Day 2 was our longest driving day of the trip, with about 8 hours on the road. That is definitely not my jam... but since there wasn't too much to see between Oregon and Salt Lake City, it seemed worth it to get some mileage under our belts so we could stay two nights in SLC.
We were a bit delayed getting underway, as we forgot to get gas until we were about 10 miles out of Burns. Not knowing when our next opportunity might be, we played it safe by going back into town. Being absent-minded is such a hassle, as both Roland and I can tell you. (If we remember.)
Oh, and speaking of which... we had actually intended to go through northern Nevada to Utah, but somewhere along the way I messed up the navigation (I think Google Maps switched to the quicker route at some point) and we realized we were headed for Idaho instead. Oh, well! It was more freeway than we'd hoped for, but at least it was faster.
We rolled slowly through tiny Vale, Oregon, which has a few interesting historic buildings including the Rex Theater (1914) and the Rinehart Stone House (1872), built of local sandstone along the Oregon Trail. Originally a hotel, it also functioned intermittently as a store and post office and inspired the town's original name of Stone House, Oregon. (It was changed to "Vale" in 1887.) Also of note in Vale: I scored some ridiculous '80s-style cheap sunglasses at the gas station.
For many miles after that, the most exciting sights were the 80-mph speed limit in Idaho and a rest area with a shaded, breezy table to have some lunch.
Our only planned stop of the day was at Shoshone Falls, just outside the city of Twin Falls, Idaho. As we approached, however, we noticed the spire of a Mormon temple and made a brief detour to check it out. We visited several of these on our trip; they are all imposing and immaculate. This one was completed in 2008.
Then onto Shoshone Falls, which has been called the "Niagara of the West." It is certainly beautiful and impressive, at 212 feet tall (higher than Niagara) and about 900 feet wide. There's a $5 fee per car to enter Shoshone Falls Park for the best views. It was incredibly hot by the time we arrived and there was almost no shade at the viewpoints, but we soldiered on and it was very much worth it.
The views encompass not only the falls but the beautiful Snake River canyon and a little power plant built in 1907, which is still functional. We did the short walks to a couple different viewpoints, but definitely didn't linger - and were grateful to find a bit of shade in the park to enjoy some cold drinks and fruit out of the cooler before moving on.
The final three hours to Salt Lake City included some beautiful evening light, which eventually turned to stormy light as we neared our destination. And weather forecasts began warning of severe thunderstorms in the area.
Sure enough, as we approached Salt Lake City, the heavens opened and dumped incredibly heavy rain on the freeway. The windshield wipers struggled mightily to keep up. It was now completely dark. And the lines on the freeway were old and faded. We could barely see anything and had no idea where the lanes were, so had to rely on following the lights of the other cars and guessing.
Roland did a wonderful job of driving and I did a wonderful job of quietly freaking out. I tried to focus on the GPS... 3 miles to our exit... 2.2 miles... only 1 mile to go... and finally, we were off the freeway in one piece.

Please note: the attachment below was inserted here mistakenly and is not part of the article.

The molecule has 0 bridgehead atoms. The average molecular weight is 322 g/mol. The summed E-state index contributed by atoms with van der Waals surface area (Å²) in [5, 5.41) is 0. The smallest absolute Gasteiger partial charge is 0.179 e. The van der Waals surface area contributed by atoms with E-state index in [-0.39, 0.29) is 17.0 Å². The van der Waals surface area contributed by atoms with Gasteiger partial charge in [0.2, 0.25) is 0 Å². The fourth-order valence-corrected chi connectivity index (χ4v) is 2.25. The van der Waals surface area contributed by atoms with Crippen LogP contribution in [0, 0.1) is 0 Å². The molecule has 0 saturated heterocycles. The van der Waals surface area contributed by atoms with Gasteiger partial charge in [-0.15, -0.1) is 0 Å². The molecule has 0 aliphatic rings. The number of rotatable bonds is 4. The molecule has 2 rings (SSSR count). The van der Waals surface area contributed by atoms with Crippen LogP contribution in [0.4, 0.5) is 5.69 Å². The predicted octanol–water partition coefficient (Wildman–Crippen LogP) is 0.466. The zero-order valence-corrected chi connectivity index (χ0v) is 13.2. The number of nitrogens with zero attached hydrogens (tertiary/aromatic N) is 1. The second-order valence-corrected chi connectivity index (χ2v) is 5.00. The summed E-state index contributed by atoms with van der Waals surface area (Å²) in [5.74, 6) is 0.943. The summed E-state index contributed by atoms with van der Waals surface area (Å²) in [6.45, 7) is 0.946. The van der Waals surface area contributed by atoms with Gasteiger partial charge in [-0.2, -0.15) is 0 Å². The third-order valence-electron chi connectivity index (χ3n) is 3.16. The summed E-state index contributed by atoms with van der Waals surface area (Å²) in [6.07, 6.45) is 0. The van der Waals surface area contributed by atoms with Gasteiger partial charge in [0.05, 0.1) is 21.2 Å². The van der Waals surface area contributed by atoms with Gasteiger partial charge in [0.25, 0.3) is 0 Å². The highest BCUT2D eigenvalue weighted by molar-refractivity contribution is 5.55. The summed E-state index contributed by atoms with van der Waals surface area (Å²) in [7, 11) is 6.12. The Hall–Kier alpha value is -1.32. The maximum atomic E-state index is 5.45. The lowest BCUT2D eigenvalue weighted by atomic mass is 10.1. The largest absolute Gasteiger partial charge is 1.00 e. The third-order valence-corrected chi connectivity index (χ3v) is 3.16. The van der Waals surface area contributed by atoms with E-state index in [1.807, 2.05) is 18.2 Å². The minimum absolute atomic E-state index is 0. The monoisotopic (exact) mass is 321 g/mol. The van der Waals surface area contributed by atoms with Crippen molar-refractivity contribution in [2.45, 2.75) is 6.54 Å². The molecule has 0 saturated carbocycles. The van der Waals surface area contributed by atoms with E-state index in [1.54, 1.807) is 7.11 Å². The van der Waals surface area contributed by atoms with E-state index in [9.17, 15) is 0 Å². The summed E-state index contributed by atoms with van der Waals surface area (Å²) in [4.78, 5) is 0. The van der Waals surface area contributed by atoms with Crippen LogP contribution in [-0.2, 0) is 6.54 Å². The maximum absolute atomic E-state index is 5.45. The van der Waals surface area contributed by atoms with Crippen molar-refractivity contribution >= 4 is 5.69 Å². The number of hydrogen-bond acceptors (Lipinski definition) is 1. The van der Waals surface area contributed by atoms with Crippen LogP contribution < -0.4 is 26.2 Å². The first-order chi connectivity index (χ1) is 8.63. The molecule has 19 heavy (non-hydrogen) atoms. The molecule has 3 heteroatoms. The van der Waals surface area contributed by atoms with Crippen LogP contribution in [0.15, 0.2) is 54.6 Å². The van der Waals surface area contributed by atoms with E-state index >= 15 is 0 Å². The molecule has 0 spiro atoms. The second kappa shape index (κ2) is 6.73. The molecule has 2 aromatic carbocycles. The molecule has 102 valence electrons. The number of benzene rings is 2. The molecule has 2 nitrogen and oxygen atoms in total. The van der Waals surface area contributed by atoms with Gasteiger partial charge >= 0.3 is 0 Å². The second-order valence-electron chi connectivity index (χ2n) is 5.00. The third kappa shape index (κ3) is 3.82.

The rain tapered off and my heart rate gradually returned to normal as we drove to our Airbnb, which is in a converted warehouse downtown. It had a very complicated entry process, both to the parking lot and the apartment - but after our harrowing arrival I was more than happy to get out of the car to figure it out while Roland waited in our (illegal) temporary parking spot. After I opened the gate for him and he expertly squeezed the car into its tiny designated parking space (one downside of historic lodgings), we explored our home for the next two nights.
The apartment is on the third floor of a former warehouse that's about 100 years old; the walk from the lobby was amusingly maze-like. I loved all the exposed brick, wood beams, and modern furnishings. It even has a jetted tub and a washer/dryer! We could have happily stayed there and explored SLC for a week.
It was now pretty late (for us) but we decided we needed a drink and thought it would be fun to explore our neighborhood a bit. Just a few blocks down the street, we found a bar/restaurant called Lake Effect, located in another cool brick building (the former Hotel Victor, built in 1910). I really wish I had brought my camera, as our phones don't do it justice. It was very cool inside and there happened to be live music that we loved - a sort of country/Irish mix, heavy on the fiddle.
During our long hours on the road that day, I had Googled the alcohol situation in Utah, as Roland had heard it was limited to 4% ABV and only available in certain places. We could certainly live with that, but were curious what to expect. The internet said a bill had recently passed allowing up to 5% and there were no longer such strict rules on food service, membership to "clubs," etc. So we were quite surprised when Roland received his locally-made beer and read the can... 9% ABV! Huh. For the rest of our trip we encountered no alcohol-related differences in Utah at all.
I had a great cocktail, which also exceeded 5% ABV, and was thrilled to have some hot steamed broccolini and fresh pesto pasta after a day of car snacks. They were both excellent. We initially sat together on this lovely chair... cozy and romantic? Yep. Comfortable? Not so much. But very plush and regal for one.
We finally got home after 11pm. What a long but (mostly) great day!